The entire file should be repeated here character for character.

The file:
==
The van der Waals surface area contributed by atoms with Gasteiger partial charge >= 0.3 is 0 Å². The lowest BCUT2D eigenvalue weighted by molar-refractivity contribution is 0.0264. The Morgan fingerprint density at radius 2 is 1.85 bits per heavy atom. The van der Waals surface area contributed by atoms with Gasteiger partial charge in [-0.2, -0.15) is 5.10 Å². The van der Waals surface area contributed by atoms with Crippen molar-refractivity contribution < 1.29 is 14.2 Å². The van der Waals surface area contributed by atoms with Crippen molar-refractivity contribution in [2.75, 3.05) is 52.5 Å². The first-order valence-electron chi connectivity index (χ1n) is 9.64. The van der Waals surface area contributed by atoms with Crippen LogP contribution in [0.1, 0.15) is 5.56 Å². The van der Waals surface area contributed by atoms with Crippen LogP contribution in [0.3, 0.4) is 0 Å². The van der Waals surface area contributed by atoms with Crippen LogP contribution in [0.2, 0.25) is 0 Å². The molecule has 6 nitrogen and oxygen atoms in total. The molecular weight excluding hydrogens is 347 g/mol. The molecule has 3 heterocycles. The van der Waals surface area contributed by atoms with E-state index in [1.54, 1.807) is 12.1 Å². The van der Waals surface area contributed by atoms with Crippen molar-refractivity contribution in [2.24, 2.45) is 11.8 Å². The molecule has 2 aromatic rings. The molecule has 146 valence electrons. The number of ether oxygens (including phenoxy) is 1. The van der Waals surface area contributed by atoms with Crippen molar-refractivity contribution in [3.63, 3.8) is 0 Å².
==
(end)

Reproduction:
The van der Waals surface area contributed by atoms with Gasteiger partial charge >= 0.3 is 0 Å². The lowest BCUT2D eigenvalue weighted by molar-refractivity contribution is 0.0264. The Morgan fingerprint density at radius 2 is 1.85 bits per heavy atom. The van der Waals surface area contributed by atoms with Gasteiger partial charge in [-0.2, -0.15) is 5.10 Å². The van der Waals surface area contributed by atoms with Crippen molar-refractivity contribution < 1.29 is 14.2 Å². The van der Waals surface area contributed by atoms with Crippen molar-refractivity contribution in [2.75, 3.05) is 52.5 Å². The first-order valence-electron chi connectivity index (χ1n) is 9.64. The van der Waals surface area contributed by atoms with Crippen LogP contribution in [0.1, 0.15) is 5.56 Å². The van der Waals surface area contributed by atoms with Crippen LogP contribution in [0.3, 0.4) is 0 Å². The van der Waals surface area contributed by atoms with Crippen LogP contribution in [0.2, 0.25) is 0 Å². The molecule has 6 nitrogen and oxygen atoms in total. The molecular weight excluding hydrogens is 347 g/mol. The molecule has 3 heterocycles. The van der Waals surface area contributed by atoms with E-state index in [1.54, 1.807) is 12.1 Å². The van der Waals surface area contributed by atoms with Crippen molar-refractivity contribution in [2.24, 2.45) is 11.8 Å². The molecule has 2 aromatic rings. The molecule has 146 valence electrons. The number of ether oxygens (including phenoxy) is 1. The van der Waals surface area contributed by atoms with Crippen molar-refractivity contribution in [3.63, 3.8) is 0 Å².